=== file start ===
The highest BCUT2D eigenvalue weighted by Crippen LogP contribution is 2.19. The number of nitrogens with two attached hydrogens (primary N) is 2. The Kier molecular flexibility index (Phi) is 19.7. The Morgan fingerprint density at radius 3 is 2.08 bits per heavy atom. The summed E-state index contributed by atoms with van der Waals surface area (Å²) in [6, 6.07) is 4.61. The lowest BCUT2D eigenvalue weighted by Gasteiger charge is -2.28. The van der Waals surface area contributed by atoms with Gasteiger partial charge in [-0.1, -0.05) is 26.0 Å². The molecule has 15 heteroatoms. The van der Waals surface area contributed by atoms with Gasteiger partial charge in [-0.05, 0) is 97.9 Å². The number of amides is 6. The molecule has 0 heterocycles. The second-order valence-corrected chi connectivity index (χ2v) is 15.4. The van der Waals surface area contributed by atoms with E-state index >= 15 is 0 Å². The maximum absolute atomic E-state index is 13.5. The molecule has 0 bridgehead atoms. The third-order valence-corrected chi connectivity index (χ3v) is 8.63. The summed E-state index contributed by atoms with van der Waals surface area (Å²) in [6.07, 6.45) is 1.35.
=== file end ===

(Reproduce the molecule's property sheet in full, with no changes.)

The highest BCUT2D eigenvalue weighted by Crippen LogP contribution is 2.19. The number of nitrogens with two attached hydrogens (primary N) is 2. The Kier molecular flexibility index (Phi) is 19.7. The Morgan fingerprint density at radius 3 is 2.08 bits per heavy atom. The summed E-state index contributed by atoms with van der Waals surface area (Å²) in [6, 6.07) is 4.61. The lowest BCUT2D eigenvalue weighted by Gasteiger charge is -2.28. The van der Waals surface area contributed by atoms with Gasteiger partial charge in [-0.1, -0.05) is 26.0 Å². The molecule has 15 heteroatoms. The van der Waals surface area contributed by atoms with Gasteiger partial charge in [-0.05, 0) is 97.9 Å². The number of amides is 6. The molecule has 0 heterocycles. The second-order valence-corrected chi connectivity index (χ2v) is 15.4. The van der Waals surface area contributed by atoms with E-state index >= 15 is 0 Å². The maximum absolute atomic E-state index is 13.5. The molecule has 0 bridgehead atoms. The third-order valence-corrected chi connectivity index (χ3v) is 8.63. The summed E-state index contributed by atoms with van der Waals surface area (Å²) in [6.07, 6.45) is 1.35.